According to townsfolk interviewed for a TV documentary, he was prone to sickness as a child, and his mother worried about him "playing too rough."
"I wasn't much of a student and didn't have an aim until I was about 14," he remembered in one of our conversations, "and then, I wanted music." Specifically, he wanted to play the trombone. He got a job sweeping out the high school for $6 a month to make the $36 he needed to buy the instrument. In his junior year of high school, he switched to singing. He wanted to be an opera singer. "I've got a better voice than you'd know. I certainly spent a lot of time vocalizing in my life."
At the University of North Carolina in Chapel Hill, he majored in music. He joined the respected Carolina Playmakers and landed several comedic roles in Gilbert and Sullivan operettas.
He took a shine to a campus beauty, Barbara Edwards, who was getting many of the starring roles with the Playmakers. In the summer they both got acting jobs in "The Lost Colony." She had the role of Eleanor Dare, opposite his Raleigh. "I was never right for that part. I think they just gave it to me because of Barbara." He played it for five seasons, until 1953.
They were married on Roanoke Island in 1949. As he put it, "in an Anglican chapel by a Methodist minister to a Baptist maiden while a Roman Catholic pumped the pipe organ." Upon graduation, they went to Goldsboro, N.C., where he took a job teaching music at the local high school and she led the music program at a local church.
But the two wanted performing careers. They worked up a show in which she sang and danced and he did monologues and played guitar, touring all over the Carolinas for, as he put it, "$75 plus 10 cents a mile and free dinner before the show." They played Rotary Clubs, Lions Clubs, Kiwanis Clubs, clambakes, conventions, weddings - anything.
It was on the 45-minute drive from Chapel Hill to Raleigh that he made up a monologue about a country boy who had never seen a football game. "We only had one show, so we couldn't play any return engagements. We needed a new comedy routine."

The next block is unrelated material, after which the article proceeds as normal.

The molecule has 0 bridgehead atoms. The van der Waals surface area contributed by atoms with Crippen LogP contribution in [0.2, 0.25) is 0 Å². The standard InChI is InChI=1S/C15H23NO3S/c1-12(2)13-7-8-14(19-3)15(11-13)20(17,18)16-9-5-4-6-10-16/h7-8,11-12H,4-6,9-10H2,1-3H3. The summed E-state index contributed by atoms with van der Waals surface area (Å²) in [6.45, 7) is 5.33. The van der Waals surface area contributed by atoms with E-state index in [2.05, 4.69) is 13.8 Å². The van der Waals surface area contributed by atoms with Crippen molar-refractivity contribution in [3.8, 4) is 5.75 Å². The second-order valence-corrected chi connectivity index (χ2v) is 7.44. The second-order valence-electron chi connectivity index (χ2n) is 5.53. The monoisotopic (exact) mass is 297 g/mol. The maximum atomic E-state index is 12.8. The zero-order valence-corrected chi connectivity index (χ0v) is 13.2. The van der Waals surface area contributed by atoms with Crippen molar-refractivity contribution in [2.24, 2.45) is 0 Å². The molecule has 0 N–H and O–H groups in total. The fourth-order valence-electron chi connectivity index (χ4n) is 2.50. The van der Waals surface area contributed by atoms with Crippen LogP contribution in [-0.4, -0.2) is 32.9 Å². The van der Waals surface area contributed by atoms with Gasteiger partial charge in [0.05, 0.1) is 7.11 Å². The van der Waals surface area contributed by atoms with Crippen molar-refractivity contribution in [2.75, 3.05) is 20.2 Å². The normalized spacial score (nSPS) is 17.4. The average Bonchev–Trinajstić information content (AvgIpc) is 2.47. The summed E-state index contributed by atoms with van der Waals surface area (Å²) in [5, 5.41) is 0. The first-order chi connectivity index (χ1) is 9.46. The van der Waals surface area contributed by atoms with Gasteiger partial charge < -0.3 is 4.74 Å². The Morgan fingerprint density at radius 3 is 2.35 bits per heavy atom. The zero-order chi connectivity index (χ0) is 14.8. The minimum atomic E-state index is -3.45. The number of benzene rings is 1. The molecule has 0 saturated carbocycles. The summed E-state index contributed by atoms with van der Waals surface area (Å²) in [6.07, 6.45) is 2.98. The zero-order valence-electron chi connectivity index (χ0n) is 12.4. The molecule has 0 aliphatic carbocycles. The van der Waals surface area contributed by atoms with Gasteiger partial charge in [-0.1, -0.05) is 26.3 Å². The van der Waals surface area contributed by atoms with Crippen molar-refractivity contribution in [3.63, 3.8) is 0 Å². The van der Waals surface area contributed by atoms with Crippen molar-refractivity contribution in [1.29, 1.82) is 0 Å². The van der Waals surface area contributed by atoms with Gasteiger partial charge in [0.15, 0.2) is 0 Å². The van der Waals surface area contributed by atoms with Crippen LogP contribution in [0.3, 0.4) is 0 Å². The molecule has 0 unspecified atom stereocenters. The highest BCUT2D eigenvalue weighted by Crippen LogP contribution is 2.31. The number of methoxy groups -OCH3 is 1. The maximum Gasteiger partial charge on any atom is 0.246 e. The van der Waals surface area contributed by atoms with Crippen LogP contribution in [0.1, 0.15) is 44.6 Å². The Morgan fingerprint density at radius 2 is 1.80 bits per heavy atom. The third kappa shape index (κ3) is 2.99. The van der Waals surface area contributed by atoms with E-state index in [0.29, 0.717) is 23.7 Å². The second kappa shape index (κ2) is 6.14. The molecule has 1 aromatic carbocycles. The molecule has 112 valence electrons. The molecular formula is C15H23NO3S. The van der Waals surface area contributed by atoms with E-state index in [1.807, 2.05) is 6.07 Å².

He tried it out at the Jefferson Standard Life Insurance convention in Raleigh in 1953. They laughed.
A Chapel Hill record company recorded it later, Griffith doing the take over and over because he was worried it wasn't good enough. "What It Was, Was Football," with a down-home version of "Romeo and Juliet" on the other side, became so popular in North Carolina that Capitol Records bought the rights and put it out nationally. It became one of the top-selling comedy records of all time.
In the sketch, Griffith tells about a cow pasture where a bunch of men were fighting "over this funny little punkin' thang they wanted to play with. And I know, friends, they couldn't eat it because they kicked it the whole afternoon, and it never busted."
Getting up to full volume, he proclaims, "Friends, I saw that evening the awfulest fight I had ever seen in my life. I did. They would run at one 'nother and kick one 'nother and throw one 'nother down and stomp one 'nother and I don't know what all. And just as fast as one of 'em would get hurt, they'd tote him off and run another one on."
The Ed Sullivan Show called in 1954.
Griffith's fellow actor R.G. Armstrong ( who later appeared as a character actor in Westerns such as "Major Dundee" and "Ride the High Country") lent him a copy of the best-selling book "No Time for Sergeants." When he read it, Griffith realized that in the stage adaptation, the part of Will Stockdale, a country boy drafted into the Air Force, was perfect for him. He got the part over stiff competition. He was a Broadway hit at age 28 and picked up one of his Tony nominations.
Roddy McDowall, who co-starred, said in the TV documentary, "Andy Griffith is possibly the only actor I've ever known who had the instant ability to play inside a scene and then turn and relate with the audience. That's a very difficult thing to do."
"Since I had done it on the stage, I thought the movie version would be eazzzzzy," Griffith told me in one of our recent phone chats. "It wasn't. That camera is a strange thing. It gets right in your face, and it picks up everything. I had to learn a new craft, and I hadn't learned the old one yet."
Andy Taylor first surfaced on television in 1960 as a guest character on "The Danny Thomas Show." He was the sheriff and justice of the peace in a small town called Mayberry. It was written as anywhere in rural America, but he added references to places like Raleigh and the Outer Banks. That same year he became the central character in "The Andy Griffith Show."
"I didn't think it would last, to tell you the truth. I thought we'd be canceled and might not even make it through that first year. I look at that first year today, and I was so bad. I was so country, trying to be funny. It was pretty cornball. If it hadn't been for Don Knotts...
"Then we went to work on it. I said, 'Let Don be funny.' It turned around when I became the straight man. I would just react to him. I'm good at reacting."
Knotts, who died in 2006, went on to win the Emmy five times. Griffith was never even nominated.